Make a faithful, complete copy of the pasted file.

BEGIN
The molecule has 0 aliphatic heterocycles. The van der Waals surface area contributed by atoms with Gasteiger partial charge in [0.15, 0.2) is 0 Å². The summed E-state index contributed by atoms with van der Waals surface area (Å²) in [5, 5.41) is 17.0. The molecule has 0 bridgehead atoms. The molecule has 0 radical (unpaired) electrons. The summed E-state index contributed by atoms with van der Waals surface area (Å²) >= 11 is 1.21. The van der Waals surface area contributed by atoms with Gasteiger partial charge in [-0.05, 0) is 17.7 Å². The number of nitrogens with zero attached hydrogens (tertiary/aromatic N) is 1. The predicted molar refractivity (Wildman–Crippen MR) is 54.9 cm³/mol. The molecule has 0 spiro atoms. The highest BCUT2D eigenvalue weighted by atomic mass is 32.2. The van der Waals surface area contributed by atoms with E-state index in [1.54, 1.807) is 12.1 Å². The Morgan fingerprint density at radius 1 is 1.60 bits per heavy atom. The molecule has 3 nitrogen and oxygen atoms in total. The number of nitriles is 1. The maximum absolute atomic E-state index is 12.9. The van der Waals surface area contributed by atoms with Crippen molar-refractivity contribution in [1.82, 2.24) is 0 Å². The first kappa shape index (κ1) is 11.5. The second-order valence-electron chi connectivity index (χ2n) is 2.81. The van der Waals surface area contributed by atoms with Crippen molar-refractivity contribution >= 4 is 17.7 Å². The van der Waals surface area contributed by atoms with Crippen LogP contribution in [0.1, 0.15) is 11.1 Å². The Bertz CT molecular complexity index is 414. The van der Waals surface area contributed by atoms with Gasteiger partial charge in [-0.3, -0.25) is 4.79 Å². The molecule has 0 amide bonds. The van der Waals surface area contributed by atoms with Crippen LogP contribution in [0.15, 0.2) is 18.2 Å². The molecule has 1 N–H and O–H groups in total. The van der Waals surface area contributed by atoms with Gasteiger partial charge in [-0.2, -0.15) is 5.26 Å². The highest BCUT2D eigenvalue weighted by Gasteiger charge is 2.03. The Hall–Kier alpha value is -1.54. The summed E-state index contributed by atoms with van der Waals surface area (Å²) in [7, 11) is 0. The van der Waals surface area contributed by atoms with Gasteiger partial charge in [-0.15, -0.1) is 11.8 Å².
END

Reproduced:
The molecule has 0 aliphatic heterocycles. The van der Waals surface area contributed by atoms with Gasteiger partial charge in [0.15, 0.2) is 0 Å². The summed E-state index contributed by atoms with van der Waals surface area (Å²) in [5, 5.41) is 17.0. The molecule has 0 bridgehead atoms. The molecule has 0 radical (unpaired) electrons. The summed E-state index contributed by atoms with van der Waals surface area (Å²) >= 11 is 1.21. The van der Waals surface area contributed by atoms with Gasteiger partial charge in [-0.05, 0) is 17.7 Å². The number of nitrogens with zero attached hydrogens (tertiary/aromatic N) is 1. The predicted molar refractivity (Wildman–Crippen MR) is 54.9 cm³/mol. The molecule has 0 spiro atoms. The highest BCUT2D eigenvalue weighted by atomic mass is 32.2. The van der Waals surface area contributed by atoms with E-state index in [1.54, 1.807) is 12.1 Å². The Morgan fingerprint density at radius 1 is 1.60 bits per heavy atom. The molecule has 3 nitrogen and oxygen atoms in total. The number of nitriles is 1. The maximum absolute atomic E-state index is 12.9. The van der Waals surface area contributed by atoms with Crippen molar-refractivity contribution in [1.82, 2.24) is 0 Å². The first kappa shape index (κ1) is 11.5. The second-order valence-electron chi connectivity index (χ2n) is 2.81. The van der Waals surface area contributed by atoms with Crippen molar-refractivity contribution >= 4 is 17.7 Å². The van der Waals surface area contributed by atoms with Crippen LogP contribution in [0.1, 0.15) is 11.1 Å². The Bertz CT molecular complexity index is 414. The van der Waals surface area contributed by atoms with Gasteiger partial charge in [-0.3, -0.25) is 4.79 Å². The molecule has 0 amide bonds. The van der Waals surface area contributed by atoms with Crippen LogP contribution in [0.15, 0.2) is 18.2 Å². The molecule has 1 N–H and O–H groups in total. The van der Waals surface area contributed by atoms with Gasteiger partial charge in [-0.2, -0.15) is 5.26 Å². The highest BCUT2D eigenvalue weighted by Gasteiger charge is 2.03. The Hall–Kier alpha value is -1.54. The summed E-state index contributed by atoms with van der Waals surface area (Å²) in [7, 11) is 0. The van der Waals surface area contributed by atoms with Gasteiger partial charge in [-0.15, -0.1) is 11.8 Å².